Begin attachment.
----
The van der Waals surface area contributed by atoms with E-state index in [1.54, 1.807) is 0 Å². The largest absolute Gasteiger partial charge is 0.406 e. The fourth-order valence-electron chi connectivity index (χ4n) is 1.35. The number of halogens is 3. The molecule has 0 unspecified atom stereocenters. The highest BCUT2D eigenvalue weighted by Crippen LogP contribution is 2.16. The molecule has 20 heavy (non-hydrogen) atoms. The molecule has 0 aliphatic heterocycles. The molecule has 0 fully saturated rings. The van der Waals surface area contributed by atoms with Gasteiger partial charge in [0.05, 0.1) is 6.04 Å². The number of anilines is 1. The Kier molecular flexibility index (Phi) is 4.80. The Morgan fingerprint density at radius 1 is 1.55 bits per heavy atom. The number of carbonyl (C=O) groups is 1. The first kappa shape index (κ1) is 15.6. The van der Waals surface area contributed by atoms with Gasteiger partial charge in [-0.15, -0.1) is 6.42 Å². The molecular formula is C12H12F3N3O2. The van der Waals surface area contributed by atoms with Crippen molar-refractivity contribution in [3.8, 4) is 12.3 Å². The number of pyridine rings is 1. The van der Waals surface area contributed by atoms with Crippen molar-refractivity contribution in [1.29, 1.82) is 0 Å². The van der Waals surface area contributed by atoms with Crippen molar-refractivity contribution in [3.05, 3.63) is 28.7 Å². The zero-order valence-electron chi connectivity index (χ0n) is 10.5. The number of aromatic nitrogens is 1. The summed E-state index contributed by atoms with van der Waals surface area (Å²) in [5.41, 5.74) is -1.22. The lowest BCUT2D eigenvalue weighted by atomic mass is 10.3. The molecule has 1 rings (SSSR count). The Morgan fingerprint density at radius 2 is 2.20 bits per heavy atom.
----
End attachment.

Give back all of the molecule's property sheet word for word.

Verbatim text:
The van der Waals surface area contributed by atoms with E-state index in [1.54, 1.807) is 0 Å². The largest absolute Gasteiger partial charge is 0.406 e. The fourth-order valence-electron chi connectivity index (χ4n) is 1.35. The number of halogens is 3. The molecule has 0 unspecified atom stereocenters. The highest BCUT2D eigenvalue weighted by Crippen LogP contribution is 2.16. The molecule has 20 heavy (non-hydrogen) atoms. The molecule has 0 aliphatic heterocycles. The molecule has 0 fully saturated rings. The van der Waals surface area contributed by atoms with Gasteiger partial charge in [0.05, 0.1) is 6.04 Å². The number of anilines is 1. The Kier molecular flexibility index (Phi) is 4.80. The Morgan fingerprint density at radius 1 is 1.55 bits per heavy atom. The number of carbonyl (C=O) groups is 1. The first kappa shape index (κ1) is 15.6. The van der Waals surface area contributed by atoms with Gasteiger partial charge in [-0.15, -0.1) is 6.42 Å². The molecular formula is C12H12F3N3O2. The van der Waals surface area contributed by atoms with Crippen molar-refractivity contribution in [3.8, 4) is 12.3 Å². The number of pyridine rings is 1. The van der Waals surface area contributed by atoms with Crippen molar-refractivity contribution in [1.29, 1.82) is 0 Å². The van der Waals surface area contributed by atoms with Crippen molar-refractivity contribution in [3.05, 3.63) is 28.7 Å². The zero-order valence-electron chi connectivity index (χ0n) is 10.5. The number of aromatic nitrogens is 1. The summed E-state index contributed by atoms with van der Waals surface area (Å²) in [5.41, 5.74) is -1.22. The lowest BCUT2D eigenvalue weighted by atomic mass is 10.3. The molecule has 1 rings (SSSR count). The Morgan fingerprint density at radius 2 is 2.20 bits per heavy atom.